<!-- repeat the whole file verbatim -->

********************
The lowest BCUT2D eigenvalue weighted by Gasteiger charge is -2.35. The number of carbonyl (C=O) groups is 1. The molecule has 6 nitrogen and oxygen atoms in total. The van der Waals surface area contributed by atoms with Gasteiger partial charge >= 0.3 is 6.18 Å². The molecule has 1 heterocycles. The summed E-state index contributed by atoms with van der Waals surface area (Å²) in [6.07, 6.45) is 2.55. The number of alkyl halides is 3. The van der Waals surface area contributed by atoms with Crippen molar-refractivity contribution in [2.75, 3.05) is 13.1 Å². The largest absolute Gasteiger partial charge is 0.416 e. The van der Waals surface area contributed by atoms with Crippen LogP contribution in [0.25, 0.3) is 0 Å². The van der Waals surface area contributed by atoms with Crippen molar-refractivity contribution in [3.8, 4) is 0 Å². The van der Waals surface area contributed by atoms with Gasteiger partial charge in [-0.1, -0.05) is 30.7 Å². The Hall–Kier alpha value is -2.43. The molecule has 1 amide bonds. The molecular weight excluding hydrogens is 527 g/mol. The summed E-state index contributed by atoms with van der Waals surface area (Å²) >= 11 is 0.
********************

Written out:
The lowest BCUT2D eigenvalue weighted by Gasteiger charge is -2.35. The number of carbonyl (C=O) groups is 1. The molecule has 6 nitrogen and oxygen atoms in total. The van der Waals surface area contributed by atoms with Gasteiger partial charge >= 0.3 is 6.18 Å². The molecule has 1 heterocycles. The summed E-state index contributed by atoms with van der Waals surface area (Å²) in [6.07, 6.45) is 2.55. The number of alkyl halides is 3. The van der Waals surface area contributed by atoms with Crippen molar-refractivity contribution in [2.75, 3.05) is 13.1 Å². The largest absolute Gasteiger partial charge is 0.416 e. The van der Waals surface area contributed by atoms with Crippen LogP contribution in [0.25, 0.3) is 0 Å². The van der Waals surface area contributed by atoms with Crippen molar-refractivity contribution in [3.8, 4) is 0 Å². The van der Waals surface area contributed by atoms with Gasteiger partial charge in [-0.1, -0.05) is 30.7 Å². The Hall–Kier alpha value is -2.43. The molecule has 1 amide bonds. The molecular weight excluding hydrogens is 527 g/mol. The summed E-state index contributed by atoms with van der Waals surface area (Å²) >= 11 is 0.